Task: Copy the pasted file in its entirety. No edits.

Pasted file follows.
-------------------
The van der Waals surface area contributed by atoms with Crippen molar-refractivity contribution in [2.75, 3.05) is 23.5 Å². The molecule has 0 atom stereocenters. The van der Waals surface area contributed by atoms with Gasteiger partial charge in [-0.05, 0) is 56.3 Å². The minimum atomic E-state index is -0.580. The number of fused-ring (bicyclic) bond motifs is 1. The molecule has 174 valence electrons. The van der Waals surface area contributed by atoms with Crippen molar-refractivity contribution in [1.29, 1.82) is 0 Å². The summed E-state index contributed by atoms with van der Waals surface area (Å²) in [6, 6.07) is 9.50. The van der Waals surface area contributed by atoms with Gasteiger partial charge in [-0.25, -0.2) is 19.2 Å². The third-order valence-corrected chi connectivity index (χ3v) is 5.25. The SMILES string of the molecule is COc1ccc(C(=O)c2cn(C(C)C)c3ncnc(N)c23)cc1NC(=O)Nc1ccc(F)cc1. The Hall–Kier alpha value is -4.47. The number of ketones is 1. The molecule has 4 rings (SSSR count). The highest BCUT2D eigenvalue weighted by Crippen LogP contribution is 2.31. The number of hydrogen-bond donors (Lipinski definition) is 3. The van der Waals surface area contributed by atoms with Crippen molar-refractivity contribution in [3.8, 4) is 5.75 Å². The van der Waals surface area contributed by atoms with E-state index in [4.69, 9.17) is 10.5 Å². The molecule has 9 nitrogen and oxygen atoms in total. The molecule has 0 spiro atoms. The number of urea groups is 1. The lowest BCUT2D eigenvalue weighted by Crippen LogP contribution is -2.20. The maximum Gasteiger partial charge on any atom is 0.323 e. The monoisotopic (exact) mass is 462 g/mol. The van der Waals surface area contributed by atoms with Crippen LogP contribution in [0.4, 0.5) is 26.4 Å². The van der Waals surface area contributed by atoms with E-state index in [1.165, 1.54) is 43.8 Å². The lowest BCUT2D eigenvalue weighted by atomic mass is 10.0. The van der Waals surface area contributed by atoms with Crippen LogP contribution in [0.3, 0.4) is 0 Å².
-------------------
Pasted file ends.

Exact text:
The van der Waals surface area contributed by atoms with Crippen molar-refractivity contribution in [2.75, 3.05) is 23.5 Å². The molecule has 0 atom stereocenters. The van der Waals surface area contributed by atoms with Gasteiger partial charge in [-0.05, 0) is 56.3 Å². The minimum atomic E-state index is -0.580. The number of fused-ring (bicyclic) bond motifs is 1. The molecule has 174 valence electrons. The van der Waals surface area contributed by atoms with Crippen molar-refractivity contribution in [1.29, 1.82) is 0 Å². The summed E-state index contributed by atoms with van der Waals surface area (Å²) in [6, 6.07) is 9.50. The van der Waals surface area contributed by atoms with Gasteiger partial charge in [-0.25, -0.2) is 19.2 Å². The third-order valence-corrected chi connectivity index (χ3v) is 5.25. The SMILES string of the molecule is COc1ccc(C(=O)c2cn(C(C)C)c3ncnc(N)c23)cc1NC(=O)Nc1ccc(F)cc1. The Hall–Kier alpha value is -4.47. The number of ketones is 1. The molecule has 4 rings (SSSR count). The highest BCUT2D eigenvalue weighted by Crippen LogP contribution is 2.31. The number of hydrogen-bond donors (Lipinski definition) is 3. The van der Waals surface area contributed by atoms with Crippen molar-refractivity contribution in [3.8, 4) is 5.75 Å². The van der Waals surface area contributed by atoms with E-state index in [4.69, 9.17) is 10.5 Å². The molecule has 9 nitrogen and oxygen atoms in total. The molecule has 0 spiro atoms. The number of urea groups is 1. The lowest BCUT2D eigenvalue weighted by Crippen LogP contribution is -2.20. The maximum Gasteiger partial charge on any atom is 0.323 e. The monoisotopic (exact) mass is 462 g/mol. The van der Waals surface area contributed by atoms with Crippen LogP contribution in [0.4, 0.5) is 26.4 Å². The van der Waals surface area contributed by atoms with E-state index in [1.165, 1.54) is 43.8 Å². The lowest BCUT2D eigenvalue weighted by atomic mass is 10.0. The van der Waals surface area contributed by atoms with Crippen LogP contribution in [0.3, 0.4) is 0 Å².